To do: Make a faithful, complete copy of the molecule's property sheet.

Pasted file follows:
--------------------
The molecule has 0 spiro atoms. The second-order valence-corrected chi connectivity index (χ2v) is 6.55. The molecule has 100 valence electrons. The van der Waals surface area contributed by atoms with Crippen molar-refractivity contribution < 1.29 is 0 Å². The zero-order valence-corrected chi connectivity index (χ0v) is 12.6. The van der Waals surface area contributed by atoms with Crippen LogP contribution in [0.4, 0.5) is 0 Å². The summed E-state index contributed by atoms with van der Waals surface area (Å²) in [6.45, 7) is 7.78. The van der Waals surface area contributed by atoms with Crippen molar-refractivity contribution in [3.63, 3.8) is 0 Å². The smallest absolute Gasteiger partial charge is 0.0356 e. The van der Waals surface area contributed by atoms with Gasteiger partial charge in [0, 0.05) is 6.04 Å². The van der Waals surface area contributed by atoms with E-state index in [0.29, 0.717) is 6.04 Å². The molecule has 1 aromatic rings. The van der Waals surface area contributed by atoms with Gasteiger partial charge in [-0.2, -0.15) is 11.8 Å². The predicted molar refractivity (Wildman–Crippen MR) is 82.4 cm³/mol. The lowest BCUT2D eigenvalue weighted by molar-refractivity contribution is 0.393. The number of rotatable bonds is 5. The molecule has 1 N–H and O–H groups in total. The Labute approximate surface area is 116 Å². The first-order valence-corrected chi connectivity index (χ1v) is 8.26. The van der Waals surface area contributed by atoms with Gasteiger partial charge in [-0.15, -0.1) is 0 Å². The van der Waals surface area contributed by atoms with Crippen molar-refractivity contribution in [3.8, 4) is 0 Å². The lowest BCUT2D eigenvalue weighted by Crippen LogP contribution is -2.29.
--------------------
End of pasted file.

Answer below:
The molecule has 0 spiro atoms. The second-order valence-corrected chi connectivity index (χ2v) is 6.55. The molecule has 100 valence electrons. The van der Waals surface area contributed by atoms with Crippen molar-refractivity contribution < 1.29 is 0 Å². The zero-order valence-corrected chi connectivity index (χ0v) is 12.6. The van der Waals surface area contributed by atoms with Crippen LogP contribution in [0.4, 0.5) is 0 Å². The summed E-state index contributed by atoms with van der Waals surface area (Å²) in [6.45, 7) is 7.78. The van der Waals surface area contributed by atoms with Crippen molar-refractivity contribution in [3.63, 3.8) is 0 Å². The smallest absolute Gasteiger partial charge is 0.0356 e. The van der Waals surface area contributed by atoms with Gasteiger partial charge in [0, 0.05) is 6.04 Å². The van der Waals surface area contributed by atoms with E-state index in [0.29, 0.717) is 6.04 Å². The molecule has 1 aromatic rings. The van der Waals surface area contributed by atoms with Gasteiger partial charge in [-0.2, -0.15) is 11.8 Å². The predicted molar refractivity (Wildman–Crippen MR) is 82.4 cm³/mol. The lowest BCUT2D eigenvalue weighted by molar-refractivity contribution is 0.393. The number of rotatable bonds is 5. The molecule has 1 N–H and O–H groups in total. The Labute approximate surface area is 116 Å². The first-order valence-corrected chi connectivity index (χ1v) is 8.26. The van der Waals surface area contributed by atoms with Gasteiger partial charge in [-0.15, -0.1) is 0 Å². The van der Waals surface area contributed by atoms with Crippen molar-refractivity contribution in [3.8, 4) is 0 Å². The lowest BCUT2D eigenvalue weighted by Crippen LogP contribution is -2.29.